(2) The size of the applicant combined with its affiliates must not exceed the size standard designated for either the primary industry of the applicant alone or the primary industry of the applicant and its affiliates, which ever is higher. These size standards are set forth in ?121.201.

For other programs, such as 8(a), you must qualify with your affiliates. See 13 CFR 121.601 and Group O, Inc., SBA No. SIZ-4441 (2001):

An applicant for SDB certification must qualify as a small business under 13 C.F.R. Part 121 for the size standard corresponding to the SIC or NAICS code of its primary business activity. 13 C.F.R. ? 124.1002(B)(1). This corresponds to the requirement under SBA's 8(a) program that an applicant must be small under the applicable size standard for its the primary industry classification. 13 C.F.R. ? 121.601. The previous version of ? 121.601 explicitly stated that this primary industry determination included the firm's affiliates. 13 C.F.R. ? 121.1102(B)(1) (1995). When SBA revised the rule, it stated that it was not making any substantive change, but only making the rule clearer, easier to use, and more concise. See 60 Fed. Reg. 57982-83, 57988 (Nov. 24, 1995) (proposed rule). Clearly, therefore, the Area Office must, when considering an 8(a) firm's primary industry, consider its affiliates. Because the SDB regulation uses similar language, and the SDB regulations rely on the 8(a) criteria, 13 C.F.R. ? 124.1002(a), the Administrative Judge concludes that in a size determination in connection with an SDB application, the primary industry determination includes the applicant firm and all its affiliates. Accordingly, the Area Office correctly included Appellant's affiliates in this case.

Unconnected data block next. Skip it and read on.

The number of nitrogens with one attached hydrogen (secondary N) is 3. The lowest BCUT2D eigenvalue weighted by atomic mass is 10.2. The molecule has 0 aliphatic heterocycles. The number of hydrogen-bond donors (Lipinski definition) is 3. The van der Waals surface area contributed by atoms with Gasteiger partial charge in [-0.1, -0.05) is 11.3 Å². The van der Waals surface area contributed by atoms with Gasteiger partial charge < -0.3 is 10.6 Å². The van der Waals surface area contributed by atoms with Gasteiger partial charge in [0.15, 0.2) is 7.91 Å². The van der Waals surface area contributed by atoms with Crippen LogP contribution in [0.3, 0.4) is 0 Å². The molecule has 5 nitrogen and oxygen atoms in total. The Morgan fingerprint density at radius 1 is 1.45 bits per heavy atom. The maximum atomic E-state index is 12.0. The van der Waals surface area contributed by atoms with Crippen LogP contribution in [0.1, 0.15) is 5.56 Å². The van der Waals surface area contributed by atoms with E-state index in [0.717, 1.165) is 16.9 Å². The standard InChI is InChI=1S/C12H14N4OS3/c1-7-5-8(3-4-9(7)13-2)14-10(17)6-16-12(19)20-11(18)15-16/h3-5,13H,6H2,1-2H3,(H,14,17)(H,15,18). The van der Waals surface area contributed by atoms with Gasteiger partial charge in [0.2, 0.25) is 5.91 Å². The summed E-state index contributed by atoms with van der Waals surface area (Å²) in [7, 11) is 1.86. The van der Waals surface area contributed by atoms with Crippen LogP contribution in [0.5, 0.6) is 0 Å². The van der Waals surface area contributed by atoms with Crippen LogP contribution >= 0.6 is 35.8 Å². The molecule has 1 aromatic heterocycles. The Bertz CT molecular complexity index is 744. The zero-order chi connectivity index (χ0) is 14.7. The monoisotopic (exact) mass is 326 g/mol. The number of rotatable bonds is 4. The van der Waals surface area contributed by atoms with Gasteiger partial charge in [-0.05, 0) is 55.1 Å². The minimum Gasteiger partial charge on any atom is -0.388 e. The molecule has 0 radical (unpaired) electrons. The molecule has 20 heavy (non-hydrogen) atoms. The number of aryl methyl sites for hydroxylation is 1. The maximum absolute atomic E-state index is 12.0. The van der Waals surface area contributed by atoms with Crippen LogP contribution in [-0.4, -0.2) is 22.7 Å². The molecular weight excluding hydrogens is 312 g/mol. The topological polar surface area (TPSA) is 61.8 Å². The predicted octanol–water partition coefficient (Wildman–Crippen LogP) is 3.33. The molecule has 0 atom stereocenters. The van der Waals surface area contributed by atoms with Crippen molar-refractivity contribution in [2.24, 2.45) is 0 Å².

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Right, my questions is where is the exact authority stating a firm's primary industry must be determined based on the primary industry of it including its affiliates is for a regular small business not one that is in the 8(a) program or otherwise. If you can point me to that statute, you will solve my whole issue/confusion.